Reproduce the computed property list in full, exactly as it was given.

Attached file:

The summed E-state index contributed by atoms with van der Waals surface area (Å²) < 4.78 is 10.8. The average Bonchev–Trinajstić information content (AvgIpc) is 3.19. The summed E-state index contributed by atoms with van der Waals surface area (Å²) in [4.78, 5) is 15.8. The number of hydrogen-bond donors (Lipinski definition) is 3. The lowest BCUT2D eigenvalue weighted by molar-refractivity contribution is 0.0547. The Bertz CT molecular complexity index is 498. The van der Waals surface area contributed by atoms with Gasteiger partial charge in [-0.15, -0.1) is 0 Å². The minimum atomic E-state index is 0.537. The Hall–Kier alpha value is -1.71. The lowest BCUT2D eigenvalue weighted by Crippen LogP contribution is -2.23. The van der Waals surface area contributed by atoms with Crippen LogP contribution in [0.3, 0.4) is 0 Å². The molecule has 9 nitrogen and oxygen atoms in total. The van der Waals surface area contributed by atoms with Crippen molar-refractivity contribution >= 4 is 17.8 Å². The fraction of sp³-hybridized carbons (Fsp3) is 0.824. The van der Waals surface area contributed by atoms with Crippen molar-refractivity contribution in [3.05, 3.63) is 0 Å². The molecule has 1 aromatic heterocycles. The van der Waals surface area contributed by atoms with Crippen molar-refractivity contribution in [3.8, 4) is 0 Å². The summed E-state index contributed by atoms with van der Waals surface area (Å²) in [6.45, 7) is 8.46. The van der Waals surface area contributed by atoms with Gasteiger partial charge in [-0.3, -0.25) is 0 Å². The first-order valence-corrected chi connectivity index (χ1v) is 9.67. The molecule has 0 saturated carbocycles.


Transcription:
The summed E-state index contributed by atoms with van der Waals surface area (Å²) < 4.78 is 10.8. The average Bonchev–Trinajstić information content (AvgIpc) is 3.19. The summed E-state index contributed by atoms with van der Waals surface area (Å²) in [4.78, 5) is 15.8. The number of hydrogen-bond donors (Lipinski definition) is 3. The lowest BCUT2D eigenvalue weighted by molar-refractivity contribution is 0.0547. The Bertz CT molecular complexity index is 498. The van der Waals surface area contributed by atoms with Gasteiger partial charge in [-0.15, -0.1) is 0 Å². The minimum atomic E-state index is 0.537. The Hall–Kier alpha value is -1.71. The lowest BCUT2D eigenvalue weighted by Crippen LogP contribution is -2.23. The van der Waals surface area contributed by atoms with Crippen LogP contribution in [0.3, 0.4) is 0 Å². The molecule has 9 nitrogen and oxygen atoms in total. The van der Waals surface area contributed by atoms with Crippen molar-refractivity contribution >= 4 is 17.8 Å². The fraction of sp³-hybridized carbons (Fsp3) is 0.824. The van der Waals surface area contributed by atoms with Crippen molar-refractivity contribution in [3.05, 3.63) is 0 Å². The molecule has 1 aromatic heterocycles. The van der Waals surface area contributed by atoms with Crippen molar-refractivity contribution in [3.8, 4) is 0 Å². The summed E-state index contributed by atoms with van der Waals surface area (Å²) in [6.45, 7) is 8.46. The van der Waals surface area contributed by atoms with Gasteiger partial charge in [-0.3, -0.25) is 0 Å². The first-order valence-corrected chi connectivity index (χ1v) is 9.67. The molecule has 0 saturated carbocycles.